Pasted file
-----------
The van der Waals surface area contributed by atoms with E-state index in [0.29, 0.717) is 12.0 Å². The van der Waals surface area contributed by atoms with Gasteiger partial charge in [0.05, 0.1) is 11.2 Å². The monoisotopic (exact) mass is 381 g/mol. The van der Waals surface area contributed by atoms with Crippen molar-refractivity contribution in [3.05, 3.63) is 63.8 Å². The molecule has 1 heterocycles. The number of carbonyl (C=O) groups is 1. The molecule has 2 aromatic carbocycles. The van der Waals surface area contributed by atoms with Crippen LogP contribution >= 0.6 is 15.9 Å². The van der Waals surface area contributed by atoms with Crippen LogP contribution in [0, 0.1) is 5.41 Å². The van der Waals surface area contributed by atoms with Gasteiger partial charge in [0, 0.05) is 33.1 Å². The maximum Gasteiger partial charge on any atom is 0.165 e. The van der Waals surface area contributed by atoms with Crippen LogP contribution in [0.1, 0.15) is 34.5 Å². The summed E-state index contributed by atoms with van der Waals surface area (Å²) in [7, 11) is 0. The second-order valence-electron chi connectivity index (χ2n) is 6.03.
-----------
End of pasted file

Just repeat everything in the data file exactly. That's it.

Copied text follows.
The van der Waals surface area contributed by atoms with E-state index in [0.29, 0.717) is 12.0 Å². The van der Waals surface area contributed by atoms with Gasteiger partial charge in [0.05, 0.1) is 11.2 Å². The monoisotopic (exact) mass is 381 g/mol. The van der Waals surface area contributed by atoms with Crippen molar-refractivity contribution in [3.05, 3.63) is 63.8 Å². The molecule has 1 heterocycles. The number of carbonyl (C=O) groups is 1. The molecule has 2 aromatic carbocycles. The van der Waals surface area contributed by atoms with Crippen LogP contribution >= 0.6 is 15.9 Å². The van der Waals surface area contributed by atoms with Crippen LogP contribution in [0, 0.1) is 5.41 Å². The van der Waals surface area contributed by atoms with Gasteiger partial charge in [0, 0.05) is 33.1 Å². The maximum Gasteiger partial charge on any atom is 0.165 e. The van der Waals surface area contributed by atoms with Crippen LogP contribution in [0.1, 0.15) is 34.5 Å². The summed E-state index contributed by atoms with van der Waals surface area (Å²) in [7, 11) is 0. The second-order valence-electron chi connectivity index (χ2n) is 6.03.